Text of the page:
Recently, I decided to re-read one of his most well-known novels, The Sea-Hawk.
Our story opens in Elizabethan Cornwall, where the young privateer Sir Oliver Tressilian is determined to marry his love Rosamund Godolphin despite her brother's objections - there has been bad blood between Tressilians and Godolphins for generations. When Rosamund's brother is discovered lying dead in the snow with a trail of blood leading to Sir Oliver's door, Rosamund becomes his enemy - but not half as deadly an enemy as Lionel, the younger brother Sir Oliver is trying to shield.
A rollicking tale of love, hate, and betrayal ensues, sweeping its characters from the cold coast of Cornwall to the blue sweep of the Mediterranean where the corsairs of Barbary ply their trade, led by the mysterious and inscrutable Sakr El-Bahr, the Hawk of the Sea...
I was captivated by this story the first time I read it, but this time I came away feeling that the whole was somewhat less than the sum of its parts. After all, The Sea-Hawk has everything...duels, pirates, treachery, kidnappings, galley-slaves, romance, palace intrigue, a gutsy heroine, moral dilemmas, and more. It's exciting. The hero and heroine both do terrible things to each other, only to repent of them later. There's a real sense of eucatastrophe when their hilariously tormented love-affair finally comes right, and I felt I could really cheer for Rosamund as a heroine in the final chapters, when she comes in to save the day rather like Portia in The Merchant of Venice.
Sometimes Sabatini clicks for me. I've reread both Captain Blood and Bardelys the Magnificent a number of times, and both of them are hugely enjoyable. The Sea-Hawk was awfully close, but never quite closed the deal. Partly it could be the odd pacing. The first third of the book occurs in Cornwall five years before the second two-thirds of the book in Algiers, which gives the story a slightly disjointed feeling. Much of the middle section is taken up by the villainous harem intrigues featuring the wife of the basha of Algiers, a character who didn't interest me in the least. And then there's the main character's rather flippant attitude toward religion, as he sees no problem with changing his allegiances at the drop of the hat for personal gain.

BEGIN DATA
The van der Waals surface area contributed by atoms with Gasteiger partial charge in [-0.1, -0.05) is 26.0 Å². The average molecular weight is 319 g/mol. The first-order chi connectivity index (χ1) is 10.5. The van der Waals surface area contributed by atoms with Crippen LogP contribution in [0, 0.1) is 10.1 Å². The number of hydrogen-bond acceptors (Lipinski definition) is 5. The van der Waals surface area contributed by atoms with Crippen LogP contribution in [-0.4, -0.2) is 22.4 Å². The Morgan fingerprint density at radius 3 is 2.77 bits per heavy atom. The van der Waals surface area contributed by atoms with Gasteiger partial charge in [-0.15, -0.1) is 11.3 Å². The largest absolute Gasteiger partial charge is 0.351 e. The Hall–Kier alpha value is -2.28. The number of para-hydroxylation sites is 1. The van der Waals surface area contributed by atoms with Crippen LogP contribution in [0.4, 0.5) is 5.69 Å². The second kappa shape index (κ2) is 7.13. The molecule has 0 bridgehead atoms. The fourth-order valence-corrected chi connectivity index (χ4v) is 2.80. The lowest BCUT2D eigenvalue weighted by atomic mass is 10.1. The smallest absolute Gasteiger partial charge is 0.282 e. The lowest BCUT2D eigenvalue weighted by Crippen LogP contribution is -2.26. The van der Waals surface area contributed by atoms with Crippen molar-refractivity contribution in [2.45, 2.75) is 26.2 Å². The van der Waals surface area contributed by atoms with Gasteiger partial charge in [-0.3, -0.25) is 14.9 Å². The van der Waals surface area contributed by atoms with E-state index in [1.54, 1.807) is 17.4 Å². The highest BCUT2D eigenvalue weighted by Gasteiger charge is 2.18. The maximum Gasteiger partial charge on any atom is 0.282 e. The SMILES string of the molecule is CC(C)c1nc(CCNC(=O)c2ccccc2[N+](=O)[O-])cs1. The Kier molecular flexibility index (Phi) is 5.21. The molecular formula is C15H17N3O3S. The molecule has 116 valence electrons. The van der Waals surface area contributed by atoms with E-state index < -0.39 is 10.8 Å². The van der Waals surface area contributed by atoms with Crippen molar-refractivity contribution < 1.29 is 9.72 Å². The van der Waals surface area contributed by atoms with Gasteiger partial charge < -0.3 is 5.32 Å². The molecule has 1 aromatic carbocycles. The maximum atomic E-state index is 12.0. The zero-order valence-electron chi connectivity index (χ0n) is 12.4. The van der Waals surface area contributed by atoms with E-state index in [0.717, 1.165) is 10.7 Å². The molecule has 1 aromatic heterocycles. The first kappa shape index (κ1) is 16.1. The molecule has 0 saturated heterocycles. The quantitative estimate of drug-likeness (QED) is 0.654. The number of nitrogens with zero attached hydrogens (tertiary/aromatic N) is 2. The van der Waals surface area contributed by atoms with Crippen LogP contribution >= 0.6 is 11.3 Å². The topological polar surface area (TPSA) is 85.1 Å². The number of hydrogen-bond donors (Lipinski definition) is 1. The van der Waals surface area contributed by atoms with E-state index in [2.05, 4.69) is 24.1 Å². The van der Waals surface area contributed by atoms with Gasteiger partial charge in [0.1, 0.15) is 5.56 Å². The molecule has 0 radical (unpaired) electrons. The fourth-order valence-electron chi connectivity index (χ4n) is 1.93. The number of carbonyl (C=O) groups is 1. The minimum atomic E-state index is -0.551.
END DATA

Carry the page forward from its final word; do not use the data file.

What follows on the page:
These are drawbacks, but I think the most unsettling thing, for me, was the centrepiece of the book, in which the heroine is sold to the hero in the slave market at Algiers. It makes for good melodrama as he takes her home and gloats over her, and the second half of the book goes a long way towards redeeming him as he starts to realise that a) he still loves her and b) his lust for revenge has put her in terrible danger. However, it's the old have-your-cake-and-eat-it-too trap so many authors fall into: Sabatini has obviously gone to such outrageous lengths, shifting his characters through many an implausible imbroglio to maneuver them into position, just so that this scene can happen. Although the characters spend much of the second half of the book regretting that the scene did happen, it did happen and we got our guilty frisson out of it.
So, much of this book was pure fantasy, and in retrospect, a rather unhealthy fantasy to boot; but all the same, it was a fun read, with an ending that satisfied. The Sea-Hawk falls on the guilty end of the guilty-pleasure scale, and I'm not convinced it justifies its existence. But, it still has some good elements...
How's that for a rousing recommendation?
Guess what? They made a film very loosely based on The Sea-Hawk, starring Errol Flynn as the titular pirate! Rather understandably, given the book's structural oddities, the film has nothing whatsoever to do with the book, except for being set during the reign of Elizabeth I and featuring a privateer as the main character. It's not a bad black-and-white swashbuckler though.